Returning to El Dorado

By Tanja Goodwin Expect to see controls on African migration increase dramatically any time soon. Oh, and just to clarify: that’s migration TO Africa, not FROM Africa.

Portuguese, facing high unemployment and their economy plagued by austerity, are flooding the shores of Angola and Mozambique. Angola has again become Portugal’s El Dorado as unprecedented numbers of Portuguese workers have flocked to the former colony: from 2006 to 2009 alone the number of visas issued for Portuguese increased from 156 to 23,000. Some already complain about difficulties in obtaining legal permissions to stay in Angola. The number of Portuguese workers settling in Mozambique has increased by more than 30 percent over the past two years.

It’s likely just a matter of time before some African countries limit their “green cards” to prevent European immigrants from stealing Angolan and Mozambican jobs. Undoubtedly, Africans will try to protect their cultural identities by banning Port Wine from their menus, for example. Immigration officials may soon be allowed to deny pregnant Portuguese women entry into Angola or Mozambique at their discretion to avert the birth of “anchor babies.”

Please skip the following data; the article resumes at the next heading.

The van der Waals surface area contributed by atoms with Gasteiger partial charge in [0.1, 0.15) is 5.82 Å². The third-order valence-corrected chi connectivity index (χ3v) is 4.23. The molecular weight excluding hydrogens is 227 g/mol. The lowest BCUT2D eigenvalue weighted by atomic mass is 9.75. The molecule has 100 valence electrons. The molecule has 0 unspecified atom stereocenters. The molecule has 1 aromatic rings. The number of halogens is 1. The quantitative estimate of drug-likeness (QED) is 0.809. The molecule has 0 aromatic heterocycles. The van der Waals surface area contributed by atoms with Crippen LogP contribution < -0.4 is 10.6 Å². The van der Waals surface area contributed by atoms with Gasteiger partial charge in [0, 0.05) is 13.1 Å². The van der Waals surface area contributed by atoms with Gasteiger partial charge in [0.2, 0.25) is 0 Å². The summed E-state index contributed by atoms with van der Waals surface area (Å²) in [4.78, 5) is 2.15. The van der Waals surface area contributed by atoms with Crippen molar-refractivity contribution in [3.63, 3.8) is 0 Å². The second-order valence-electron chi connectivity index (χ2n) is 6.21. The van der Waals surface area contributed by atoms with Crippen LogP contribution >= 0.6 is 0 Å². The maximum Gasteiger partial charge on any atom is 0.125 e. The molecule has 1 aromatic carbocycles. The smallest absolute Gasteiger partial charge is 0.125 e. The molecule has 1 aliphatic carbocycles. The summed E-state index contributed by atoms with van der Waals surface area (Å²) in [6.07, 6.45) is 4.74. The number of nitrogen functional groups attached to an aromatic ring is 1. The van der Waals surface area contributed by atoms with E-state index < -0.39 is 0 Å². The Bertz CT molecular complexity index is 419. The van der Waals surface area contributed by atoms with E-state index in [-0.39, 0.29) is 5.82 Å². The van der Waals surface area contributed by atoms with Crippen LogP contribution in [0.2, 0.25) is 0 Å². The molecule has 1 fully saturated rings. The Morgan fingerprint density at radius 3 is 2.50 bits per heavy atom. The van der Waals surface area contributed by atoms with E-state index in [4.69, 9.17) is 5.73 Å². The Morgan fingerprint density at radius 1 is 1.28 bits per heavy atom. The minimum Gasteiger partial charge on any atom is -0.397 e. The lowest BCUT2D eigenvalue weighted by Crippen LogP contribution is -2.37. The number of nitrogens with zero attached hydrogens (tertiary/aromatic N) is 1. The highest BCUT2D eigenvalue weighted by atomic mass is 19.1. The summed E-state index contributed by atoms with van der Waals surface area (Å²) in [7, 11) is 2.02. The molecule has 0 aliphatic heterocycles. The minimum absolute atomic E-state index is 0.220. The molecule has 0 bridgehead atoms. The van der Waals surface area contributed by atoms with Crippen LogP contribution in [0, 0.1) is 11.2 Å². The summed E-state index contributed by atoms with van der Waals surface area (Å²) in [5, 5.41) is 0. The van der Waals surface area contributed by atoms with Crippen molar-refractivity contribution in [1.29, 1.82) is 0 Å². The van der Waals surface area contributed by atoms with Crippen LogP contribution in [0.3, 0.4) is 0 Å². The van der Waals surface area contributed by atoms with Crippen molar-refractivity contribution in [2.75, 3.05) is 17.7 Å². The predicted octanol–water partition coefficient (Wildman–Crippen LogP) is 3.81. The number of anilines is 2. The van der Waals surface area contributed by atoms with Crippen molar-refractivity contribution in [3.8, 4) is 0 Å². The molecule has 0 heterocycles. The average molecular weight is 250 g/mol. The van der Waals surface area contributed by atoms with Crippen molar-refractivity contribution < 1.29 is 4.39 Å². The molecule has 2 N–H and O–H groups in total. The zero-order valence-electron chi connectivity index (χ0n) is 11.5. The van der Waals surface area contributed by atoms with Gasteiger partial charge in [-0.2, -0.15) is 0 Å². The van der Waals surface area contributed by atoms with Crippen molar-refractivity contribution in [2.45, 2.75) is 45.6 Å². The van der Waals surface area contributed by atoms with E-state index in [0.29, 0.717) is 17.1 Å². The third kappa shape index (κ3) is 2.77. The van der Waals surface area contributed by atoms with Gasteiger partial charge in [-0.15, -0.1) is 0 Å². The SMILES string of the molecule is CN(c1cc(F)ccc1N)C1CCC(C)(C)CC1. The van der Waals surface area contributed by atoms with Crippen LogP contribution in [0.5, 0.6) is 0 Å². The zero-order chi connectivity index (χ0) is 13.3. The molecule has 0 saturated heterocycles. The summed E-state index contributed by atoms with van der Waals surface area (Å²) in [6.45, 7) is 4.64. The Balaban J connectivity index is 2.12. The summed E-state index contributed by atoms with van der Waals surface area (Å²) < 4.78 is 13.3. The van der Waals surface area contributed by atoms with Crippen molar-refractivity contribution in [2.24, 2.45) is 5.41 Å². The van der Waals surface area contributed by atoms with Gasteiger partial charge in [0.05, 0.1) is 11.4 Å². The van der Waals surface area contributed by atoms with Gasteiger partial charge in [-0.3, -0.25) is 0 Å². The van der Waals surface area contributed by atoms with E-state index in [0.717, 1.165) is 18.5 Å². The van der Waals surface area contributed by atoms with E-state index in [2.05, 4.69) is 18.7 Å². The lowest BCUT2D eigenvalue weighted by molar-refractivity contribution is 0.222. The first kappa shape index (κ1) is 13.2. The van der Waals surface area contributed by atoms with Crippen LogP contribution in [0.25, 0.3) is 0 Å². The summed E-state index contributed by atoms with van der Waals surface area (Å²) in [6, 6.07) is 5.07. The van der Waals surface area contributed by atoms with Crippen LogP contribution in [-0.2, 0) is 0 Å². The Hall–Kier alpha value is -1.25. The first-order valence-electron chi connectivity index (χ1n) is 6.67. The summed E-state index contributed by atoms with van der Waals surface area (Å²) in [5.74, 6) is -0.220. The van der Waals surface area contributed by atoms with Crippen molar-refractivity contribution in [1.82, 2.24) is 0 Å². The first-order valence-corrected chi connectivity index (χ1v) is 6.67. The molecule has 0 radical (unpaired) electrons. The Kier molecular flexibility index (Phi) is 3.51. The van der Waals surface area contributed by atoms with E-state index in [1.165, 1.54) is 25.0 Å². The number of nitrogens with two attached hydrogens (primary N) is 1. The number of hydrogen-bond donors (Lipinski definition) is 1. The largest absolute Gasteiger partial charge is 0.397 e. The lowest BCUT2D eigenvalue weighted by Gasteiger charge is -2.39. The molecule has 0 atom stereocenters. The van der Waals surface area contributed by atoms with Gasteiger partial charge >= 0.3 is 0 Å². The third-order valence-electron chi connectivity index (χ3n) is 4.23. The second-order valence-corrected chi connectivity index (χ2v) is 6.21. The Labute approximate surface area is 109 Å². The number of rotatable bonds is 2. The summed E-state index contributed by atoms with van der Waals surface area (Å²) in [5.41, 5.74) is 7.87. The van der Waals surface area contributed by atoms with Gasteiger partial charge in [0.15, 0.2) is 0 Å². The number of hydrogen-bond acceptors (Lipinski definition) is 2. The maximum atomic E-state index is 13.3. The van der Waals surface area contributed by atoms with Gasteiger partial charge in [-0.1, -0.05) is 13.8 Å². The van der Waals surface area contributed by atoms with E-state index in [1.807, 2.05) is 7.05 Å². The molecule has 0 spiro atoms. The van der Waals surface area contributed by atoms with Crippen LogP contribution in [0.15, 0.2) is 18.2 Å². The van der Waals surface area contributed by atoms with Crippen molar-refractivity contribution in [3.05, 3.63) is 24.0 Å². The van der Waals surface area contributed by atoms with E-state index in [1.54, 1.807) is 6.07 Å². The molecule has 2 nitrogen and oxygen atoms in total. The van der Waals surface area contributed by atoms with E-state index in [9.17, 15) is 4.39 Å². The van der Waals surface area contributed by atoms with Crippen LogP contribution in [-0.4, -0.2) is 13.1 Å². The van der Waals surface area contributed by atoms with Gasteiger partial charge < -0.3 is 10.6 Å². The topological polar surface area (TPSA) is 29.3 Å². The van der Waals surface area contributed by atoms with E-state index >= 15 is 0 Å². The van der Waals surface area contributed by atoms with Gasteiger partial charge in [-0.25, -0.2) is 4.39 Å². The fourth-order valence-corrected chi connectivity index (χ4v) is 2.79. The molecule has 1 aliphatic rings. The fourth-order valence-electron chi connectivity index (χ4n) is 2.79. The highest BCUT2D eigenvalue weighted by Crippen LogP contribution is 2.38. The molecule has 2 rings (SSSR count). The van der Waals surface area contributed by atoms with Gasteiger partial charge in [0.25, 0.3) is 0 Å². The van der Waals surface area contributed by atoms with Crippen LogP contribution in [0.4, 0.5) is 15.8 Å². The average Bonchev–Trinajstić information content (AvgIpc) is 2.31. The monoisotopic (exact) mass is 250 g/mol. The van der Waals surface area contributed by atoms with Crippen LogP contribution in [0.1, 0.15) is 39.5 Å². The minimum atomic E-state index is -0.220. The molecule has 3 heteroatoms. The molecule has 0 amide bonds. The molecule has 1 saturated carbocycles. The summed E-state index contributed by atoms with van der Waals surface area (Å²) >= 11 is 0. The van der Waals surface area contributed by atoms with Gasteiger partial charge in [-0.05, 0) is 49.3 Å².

At least African countries don’t have to fear that Portuguese will be living off their welfare programs. Portuguese seem to find well-paying jobs: Remittances sent from Angola to Portugal have increased more than seven-fold. In 2009, they even surpassed remittances sent from the UK.

500 years after Vasco da Gama’s first landing in Mozambique and Diogo Cão’s arrival in Angola, the Portuguese are heading south again. No doubt, their greeting manners have improved. This time they’re coming with resumes, not rifles.